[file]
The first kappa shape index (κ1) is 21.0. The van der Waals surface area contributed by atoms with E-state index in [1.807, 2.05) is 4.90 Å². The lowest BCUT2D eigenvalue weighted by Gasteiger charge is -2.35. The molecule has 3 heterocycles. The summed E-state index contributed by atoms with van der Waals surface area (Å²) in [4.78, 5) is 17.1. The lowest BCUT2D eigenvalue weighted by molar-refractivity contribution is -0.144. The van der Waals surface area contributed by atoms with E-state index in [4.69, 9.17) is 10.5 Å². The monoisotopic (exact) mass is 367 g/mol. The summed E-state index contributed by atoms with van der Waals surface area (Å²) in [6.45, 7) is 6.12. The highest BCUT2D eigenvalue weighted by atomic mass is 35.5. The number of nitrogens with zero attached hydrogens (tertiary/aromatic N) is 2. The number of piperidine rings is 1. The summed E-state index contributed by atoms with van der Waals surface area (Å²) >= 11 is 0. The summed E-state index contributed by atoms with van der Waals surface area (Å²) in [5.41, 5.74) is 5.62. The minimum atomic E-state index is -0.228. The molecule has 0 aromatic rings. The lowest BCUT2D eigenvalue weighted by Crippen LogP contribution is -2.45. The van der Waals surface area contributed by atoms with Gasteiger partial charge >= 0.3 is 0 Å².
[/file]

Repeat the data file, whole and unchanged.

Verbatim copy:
The first kappa shape index (κ1) is 21.0. The van der Waals surface area contributed by atoms with E-state index in [1.807, 2.05) is 4.90 Å². The lowest BCUT2D eigenvalue weighted by Gasteiger charge is -2.35. The molecule has 3 heterocycles. The summed E-state index contributed by atoms with van der Waals surface area (Å²) in [4.78, 5) is 17.1. The lowest BCUT2D eigenvalue weighted by molar-refractivity contribution is -0.144. The van der Waals surface area contributed by atoms with E-state index in [4.69, 9.17) is 10.5 Å². The monoisotopic (exact) mass is 367 g/mol. The summed E-state index contributed by atoms with van der Waals surface area (Å²) in [6.45, 7) is 6.12. The highest BCUT2D eigenvalue weighted by atomic mass is 35.5. The number of nitrogens with zero attached hydrogens (tertiary/aromatic N) is 2. The number of piperidine rings is 1. The summed E-state index contributed by atoms with van der Waals surface area (Å²) >= 11 is 0. The summed E-state index contributed by atoms with van der Waals surface area (Å²) in [5.41, 5.74) is 5.62. The minimum atomic E-state index is -0.228. The molecule has 0 aromatic rings. The lowest BCUT2D eigenvalue weighted by Crippen LogP contribution is -2.45. The van der Waals surface area contributed by atoms with Gasteiger partial charge >= 0.3 is 0 Å².